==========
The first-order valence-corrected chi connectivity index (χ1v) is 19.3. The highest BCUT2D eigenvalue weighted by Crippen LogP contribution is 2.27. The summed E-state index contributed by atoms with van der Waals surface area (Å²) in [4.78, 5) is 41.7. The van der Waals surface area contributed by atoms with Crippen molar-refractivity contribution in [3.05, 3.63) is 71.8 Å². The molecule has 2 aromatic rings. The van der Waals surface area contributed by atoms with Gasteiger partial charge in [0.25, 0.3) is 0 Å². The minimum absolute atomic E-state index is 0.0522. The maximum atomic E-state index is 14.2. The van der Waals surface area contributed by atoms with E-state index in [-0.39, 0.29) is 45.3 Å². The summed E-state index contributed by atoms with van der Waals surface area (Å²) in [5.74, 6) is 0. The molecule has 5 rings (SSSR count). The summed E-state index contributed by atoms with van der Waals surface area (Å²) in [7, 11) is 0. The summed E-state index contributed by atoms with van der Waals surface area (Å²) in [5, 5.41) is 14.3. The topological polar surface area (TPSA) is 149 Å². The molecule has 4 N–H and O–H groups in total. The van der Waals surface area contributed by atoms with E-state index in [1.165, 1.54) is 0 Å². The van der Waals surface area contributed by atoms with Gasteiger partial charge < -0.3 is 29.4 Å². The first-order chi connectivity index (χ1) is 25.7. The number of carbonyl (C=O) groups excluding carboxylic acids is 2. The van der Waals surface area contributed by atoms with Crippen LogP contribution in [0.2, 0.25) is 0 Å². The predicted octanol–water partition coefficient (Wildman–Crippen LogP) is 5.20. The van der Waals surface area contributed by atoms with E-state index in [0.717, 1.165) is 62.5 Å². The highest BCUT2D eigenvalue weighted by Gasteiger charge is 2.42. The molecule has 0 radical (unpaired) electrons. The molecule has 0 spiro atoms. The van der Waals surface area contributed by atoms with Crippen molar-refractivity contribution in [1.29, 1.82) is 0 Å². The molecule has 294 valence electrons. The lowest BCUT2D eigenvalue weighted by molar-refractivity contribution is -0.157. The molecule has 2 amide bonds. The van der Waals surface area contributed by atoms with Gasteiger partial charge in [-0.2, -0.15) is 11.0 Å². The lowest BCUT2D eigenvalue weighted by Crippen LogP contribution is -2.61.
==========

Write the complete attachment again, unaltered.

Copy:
The first-order valence-corrected chi connectivity index (χ1v) is 19.3. The highest BCUT2D eigenvalue weighted by Crippen LogP contribution is 2.27. The summed E-state index contributed by atoms with van der Waals surface area (Å²) in [4.78, 5) is 41.7. The van der Waals surface area contributed by atoms with Crippen molar-refractivity contribution in [3.05, 3.63) is 71.8 Å². The molecule has 2 aromatic rings. The van der Waals surface area contributed by atoms with Gasteiger partial charge in [0.25, 0.3) is 0 Å². The minimum absolute atomic E-state index is 0.0522. The maximum atomic E-state index is 14.2. The van der Waals surface area contributed by atoms with E-state index in [-0.39, 0.29) is 45.3 Å². The summed E-state index contributed by atoms with van der Waals surface area (Å²) in [5.74, 6) is 0. The molecule has 5 rings (SSSR count). The summed E-state index contributed by atoms with van der Waals surface area (Å²) in [7, 11) is 0. The summed E-state index contributed by atoms with van der Waals surface area (Å²) in [5, 5.41) is 14.3. The topological polar surface area (TPSA) is 149 Å². The molecule has 4 N–H and O–H groups in total. The van der Waals surface area contributed by atoms with E-state index in [1.165, 1.54) is 0 Å². The van der Waals surface area contributed by atoms with Gasteiger partial charge < -0.3 is 29.4 Å². The first-order chi connectivity index (χ1) is 25.7. The number of carbonyl (C=O) groups excluding carboxylic acids is 2. The van der Waals surface area contributed by atoms with Crippen LogP contribution in [0.2, 0.25) is 0 Å². The predicted octanol–water partition coefficient (Wildman–Crippen LogP) is 5.20. The van der Waals surface area contributed by atoms with E-state index in [0.717, 1.165) is 62.5 Å². The highest BCUT2D eigenvalue weighted by Gasteiger charge is 2.42. The molecule has 0 radical (unpaired) electrons. The molecule has 0 spiro atoms. The van der Waals surface area contributed by atoms with Crippen molar-refractivity contribution in [1.29, 1.82) is 0 Å². The molecule has 294 valence electrons. The lowest BCUT2D eigenvalue weighted by molar-refractivity contribution is -0.157. The molecule has 2 amide bonds. The van der Waals surface area contributed by atoms with Gasteiger partial charge in [-0.2, -0.15) is 11.0 Å². The lowest BCUT2D eigenvalue weighted by Crippen LogP contribution is -2.61.